For the 2 reasons above I recommend avoiding Starbucks stock.
This thesis to avoid Starbucks stock continued to play out after it had its every other year Investor Day on December 9th 2020… Sort of.
- It expects full year 2021 revenues to grow 8% to 10%.
- It expects operating margins between 18% and 19% through 2024.
- And it expects to increase restaurant count 66.7% from an estimated 33,000 now to 55,000+ by the end of 2030.
With a large part of this huge growth in China.
This is all fantastic… But as I said above, I don’t invest based on expectations of what a company should do in the future… Especially when that’s years or a decade from now.
Because as we saw in 2020… Things can and do change fast in one year let alone ten.
However, these announcements – and its continued improved operations – helped increase its share price 20.9% from early September when I last wrote you about it.
So why am I saying sort of above?
Because it still has the same two issues I raised in the earlier article…
Large valuations and large debt.
It P/E is now 135.4.
Its P/CF is 79.1.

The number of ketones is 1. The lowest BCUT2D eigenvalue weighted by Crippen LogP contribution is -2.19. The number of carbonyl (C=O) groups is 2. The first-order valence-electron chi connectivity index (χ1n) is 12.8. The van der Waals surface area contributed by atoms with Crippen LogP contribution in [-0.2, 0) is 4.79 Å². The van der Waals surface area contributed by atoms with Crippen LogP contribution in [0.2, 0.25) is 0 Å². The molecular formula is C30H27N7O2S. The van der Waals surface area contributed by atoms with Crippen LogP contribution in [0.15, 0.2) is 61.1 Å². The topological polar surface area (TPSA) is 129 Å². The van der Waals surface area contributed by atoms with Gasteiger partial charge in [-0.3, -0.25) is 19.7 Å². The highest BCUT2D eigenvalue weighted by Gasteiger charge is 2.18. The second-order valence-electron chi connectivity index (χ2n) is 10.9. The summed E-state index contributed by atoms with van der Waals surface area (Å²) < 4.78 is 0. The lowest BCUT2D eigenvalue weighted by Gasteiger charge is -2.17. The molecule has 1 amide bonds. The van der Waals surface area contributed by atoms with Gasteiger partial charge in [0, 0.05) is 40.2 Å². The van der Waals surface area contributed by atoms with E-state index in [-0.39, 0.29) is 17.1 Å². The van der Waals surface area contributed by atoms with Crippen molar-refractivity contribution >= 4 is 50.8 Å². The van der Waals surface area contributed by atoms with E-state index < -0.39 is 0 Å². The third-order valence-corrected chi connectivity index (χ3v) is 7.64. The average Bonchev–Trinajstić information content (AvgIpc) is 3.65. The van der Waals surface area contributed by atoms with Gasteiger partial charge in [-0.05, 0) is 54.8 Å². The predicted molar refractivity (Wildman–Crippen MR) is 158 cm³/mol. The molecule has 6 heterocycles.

And its forward P/E is 37.
Meaning its even more overvalued now than it was back in September.
And it still has $25.3 billion in debt compared to a $123 billion market cap.
While not horrific like many other companies I’ve told you to avoid… Is still far too much debt while we’re still dealing with this pandemic and the prospect of further Starbucks locations on lockdown.
These both increase the risk of buying Starbucks stock now… And its high valuation lowers the amount you should expect to earn on its stock going forward.
For these reasons – and the ones in the previous article – I continue to recommend avoiding its stock.
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Disclosure – Jason Rivera is a 13+ year veteran value investor who now spends much of his time helping other investors earn higher than average investment returns safely. He does not have any holdings in any securities mentioned above and the article expresses his own opinions. He has no business relationship with any company mentioned above.